Auto Ad Antics

Delsea Drive-In was the perfect spot for Don Haynes, sealed in a car, to get off the road and take in a movie.

by Vince Farinaccio

The newspaper advertisement from Ames, Iowa consisted of text and a photo of an automobile, a 1949 Kaiser DeLuxe whose side panels sported the words “Don Haynes – The Marvel Man” in a fancy, decorative font. “You’ve Heard About Him – Now SEE the ‘Seaman of the Sealed Car’ ” proclaimed the text above the vehicle. To the left of the car were the words “$25,000 Bet,” to the right “$6,000 Car.”

For most of 1949 and a portion of 1950, Haynes commanded the attention of the national media as he motored across the country and back several times in the Kaiser, whose doors had been welded shut and side windows blocked by chrome bars. His goal was to travel all 48 states of the U.S. at the time without ever exiting his car and, for nearly 14 months, he attempted to do just that. At least that’s what articles at the time reported. But Haynes’s journey might be a bit more complicated and a tad more suspect than that.

Reportedly 39 years old at the time, Haynes was acknowledged as a resident of Ashland, Oregon. Formerly a Merchant Marine and truck driver, according to a 2014 article in Hemmings Motor News, “he apparently stumbled upon a new way to make a living behind the wheel” when he “claimed that he made a $25,000 bet…that he could travel to all forty-eight states without leaving his car.” The wager was allegedly made with an Oregon rancher from Grants Pass or Ashland whose name has been variably reported as Mauldin, Mulden or Malden.

Haynes soon acquired the Kaiser and arranged to have himself sealed into the vehicle, but not, as the Hemmings Motor News article reports, “before equipping the Kaiser with a chemical toilet, hot and cold running water, a folding bathtub, electric shaver, electric blanket, exercise equipment, a typewriter, a radio and record player all to go with the rear seat that folded into a bed.”

In 2009, an Oregon newspaper, the Medford Mail Tribune, wrote that “Haynes was given a brass-band send-off on February 18, 1949” and began his tour of confinement by heading to California, where he began drawing attention through appearances, interviews and the self-promotion emblazoned on his automobile. Somehow, he planned on traveling a total of 140,000 miles to complete his jaunt through all the states.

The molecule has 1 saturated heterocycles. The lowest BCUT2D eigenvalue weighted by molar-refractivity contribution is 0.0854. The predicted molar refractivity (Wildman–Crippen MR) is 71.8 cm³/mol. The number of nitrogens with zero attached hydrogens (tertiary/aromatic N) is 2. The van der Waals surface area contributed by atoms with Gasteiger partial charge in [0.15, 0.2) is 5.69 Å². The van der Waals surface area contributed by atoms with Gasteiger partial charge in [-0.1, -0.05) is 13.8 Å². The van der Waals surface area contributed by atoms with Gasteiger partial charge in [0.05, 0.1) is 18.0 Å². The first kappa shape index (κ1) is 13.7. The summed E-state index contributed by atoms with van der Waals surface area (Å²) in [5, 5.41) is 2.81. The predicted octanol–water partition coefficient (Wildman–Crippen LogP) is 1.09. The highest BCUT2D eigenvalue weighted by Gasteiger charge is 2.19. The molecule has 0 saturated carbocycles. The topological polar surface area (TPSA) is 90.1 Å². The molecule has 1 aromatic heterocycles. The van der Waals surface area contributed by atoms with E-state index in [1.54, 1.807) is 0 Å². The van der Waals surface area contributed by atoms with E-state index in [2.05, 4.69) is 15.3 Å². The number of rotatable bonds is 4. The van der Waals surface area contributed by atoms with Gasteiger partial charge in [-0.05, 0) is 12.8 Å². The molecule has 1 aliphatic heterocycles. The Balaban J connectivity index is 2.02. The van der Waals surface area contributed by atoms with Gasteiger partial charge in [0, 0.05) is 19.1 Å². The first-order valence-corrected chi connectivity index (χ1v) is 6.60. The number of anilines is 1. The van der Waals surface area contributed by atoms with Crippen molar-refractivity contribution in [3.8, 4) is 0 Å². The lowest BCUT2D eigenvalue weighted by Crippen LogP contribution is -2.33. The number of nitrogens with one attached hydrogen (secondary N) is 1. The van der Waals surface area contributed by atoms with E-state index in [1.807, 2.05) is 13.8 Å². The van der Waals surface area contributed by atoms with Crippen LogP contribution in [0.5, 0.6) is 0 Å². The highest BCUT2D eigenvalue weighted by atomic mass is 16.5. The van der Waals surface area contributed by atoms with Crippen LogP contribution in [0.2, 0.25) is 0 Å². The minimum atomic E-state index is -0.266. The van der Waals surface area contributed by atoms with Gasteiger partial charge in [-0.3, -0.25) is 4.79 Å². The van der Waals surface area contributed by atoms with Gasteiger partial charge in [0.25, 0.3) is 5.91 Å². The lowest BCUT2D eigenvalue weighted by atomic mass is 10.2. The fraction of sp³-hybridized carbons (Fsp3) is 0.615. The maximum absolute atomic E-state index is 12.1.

Haynes covered a portion of the country in his first several months on the road. According to Hemmings Motor News, early in April “he returned to Ashland and somehow got a crane to lift him in the car to his wife’s hospital room when she gave birth to their daughter.” The Medford Mail Tribune reports the existence of a photograph that “shows the Kaiser, with Haynes inside, being lifted to the hospital window by an industrial hoist.”

Hemmings Motor News places him in Ames, Iowa on Friday, May 20 for his advertised appearance at Daulton Motors from 6 to 9 p.m. Over the course of the next month, Haynes headed for the East Coast on a run that would include stopovers in Atlantic City and Washington.

But between those two points, he paid a visit to Vineland, taking in a movie at the Delsea Drive-In on June 21. While there, he told reporters that he usually spent time at sporting events and other outdoor activities on his travels. His itinerary, he explained, would take him to the Mid-West after Washington and then back to the East Coast for the World Series in October.

While in Vineland, Haynes reported that he had already traveled a total of 15,375 miles. Hemmings Motor News places him in Los Angeles in November “claiming he’s already covered 73,000 miles and confident he’d win the bet.”

By that time, it’s likely the postcards offering a view of Haynes sealed in his car began surfacing, the text of which, according to the Hemmings Motor News article, reads, “Don gave serious thought to the purchase of a car, because it would be his home for more than a year. He finally chose a Kaiser DeLuxe because it offers unexcelled riding comfort, the roomiest interior, dependable and economical operation, and an engine that could assure uninterrupted service for 140,000 miles.” n

Next Week: You Better You Bet

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